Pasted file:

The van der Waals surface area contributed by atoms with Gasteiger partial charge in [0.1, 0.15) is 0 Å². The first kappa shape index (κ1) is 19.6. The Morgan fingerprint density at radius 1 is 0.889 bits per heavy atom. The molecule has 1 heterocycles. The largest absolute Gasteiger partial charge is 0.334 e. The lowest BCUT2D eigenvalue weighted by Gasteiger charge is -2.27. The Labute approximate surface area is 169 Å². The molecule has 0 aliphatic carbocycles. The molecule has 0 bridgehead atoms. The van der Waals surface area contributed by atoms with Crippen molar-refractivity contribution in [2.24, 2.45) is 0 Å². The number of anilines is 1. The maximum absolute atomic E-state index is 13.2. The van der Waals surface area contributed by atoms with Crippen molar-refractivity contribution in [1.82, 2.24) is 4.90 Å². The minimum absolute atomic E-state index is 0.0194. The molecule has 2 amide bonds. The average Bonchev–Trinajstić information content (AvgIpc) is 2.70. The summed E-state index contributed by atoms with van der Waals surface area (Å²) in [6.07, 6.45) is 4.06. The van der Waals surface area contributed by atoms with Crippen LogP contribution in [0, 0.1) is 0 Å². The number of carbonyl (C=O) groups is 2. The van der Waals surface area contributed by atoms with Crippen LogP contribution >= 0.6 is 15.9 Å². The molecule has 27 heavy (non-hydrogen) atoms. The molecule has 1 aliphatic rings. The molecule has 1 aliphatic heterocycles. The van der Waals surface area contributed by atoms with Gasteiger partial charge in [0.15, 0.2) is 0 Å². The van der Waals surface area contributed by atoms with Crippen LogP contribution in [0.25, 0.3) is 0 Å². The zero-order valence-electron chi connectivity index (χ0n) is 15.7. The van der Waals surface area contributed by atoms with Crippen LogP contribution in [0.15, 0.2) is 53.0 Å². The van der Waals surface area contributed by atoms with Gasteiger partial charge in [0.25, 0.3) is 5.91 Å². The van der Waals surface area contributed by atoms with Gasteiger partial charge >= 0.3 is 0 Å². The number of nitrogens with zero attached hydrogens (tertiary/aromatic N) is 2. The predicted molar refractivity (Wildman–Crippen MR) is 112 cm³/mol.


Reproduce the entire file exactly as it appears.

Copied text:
The van der Waals surface area contributed by atoms with Gasteiger partial charge in [0.1, 0.15) is 0 Å². The first kappa shape index (κ1) is 19.6. The Morgan fingerprint density at radius 1 is 0.889 bits per heavy atom. The molecule has 1 heterocycles. The largest absolute Gasteiger partial charge is 0.334 e. The lowest BCUT2D eigenvalue weighted by Gasteiger charge is -2.27. The Labute approximate surface area is 169 Å². The molecule has 0 aliphatic carbocycles. The molecule has 0 bridgehead atoms. The van der Waals surface area contributed by atoms with Crippen molar-refractivity contribution in [2.24, 2.45) is 0 Å². The number of anilines is 1. The maximum absolute atomic E-state index is 13.2. The van der Waals surface area contributed by atoms with Crippen molar-refractivity contribution in [1.82, 2.24) is 4.90 Å². The minimum absolute atomic E-state index is 0.0194. The molecule has 2 amide bonds. The average Bonchev–Trinajstić information content (AvgIpc) is 2.70. The summed E-state index contributed by atoms with van der Waals surface area (Å²) in [6.07, 6.45) is 4.06. The van der Waals surface area contributed by atoms with Crippen LogP contribution in [0, 0.1) is 0 Å². The number of carbonyl (C=O) groups is 2. The van der Waals surface area contributed by atoms with Crippen LogP contribution >= 0.6 is 15.9 Å². The molecule has 27 heavy (non-hydrogen) atoms. The molecule has 1 aliphatic rings. The molecule has 1 aliphatic heterocycles. The van der Waals surface area contributed by atoms with Gasteiger partial charge in [0.15, 0.2) is 0 Å². The van der Waals surface area contributed by atoms with Crippen LogP contribution in [0.25, 0.3) is 0 Å². The zero-order valence-electron chi connectivity index (χ0n) is 15.7. The van der Waals surface area contributed by atoms with Crippen LogP contribution in [0.15, 0.2) is 53.0 Å². The van der Waals surface area contributed by atoms with Gasteiger partial charge in [0.25, 0.3) is 5.91 Å². The van der Waals surface area contributed by atoms with Gasteiger partial charge >= 0.3 is 0 Å². The number of nitrogens with zero attached hydrogens (tertiary/aromatic N) is 2. The predicted molar refractivity (Wildman–Crippen MR) is 112 cm³/mol.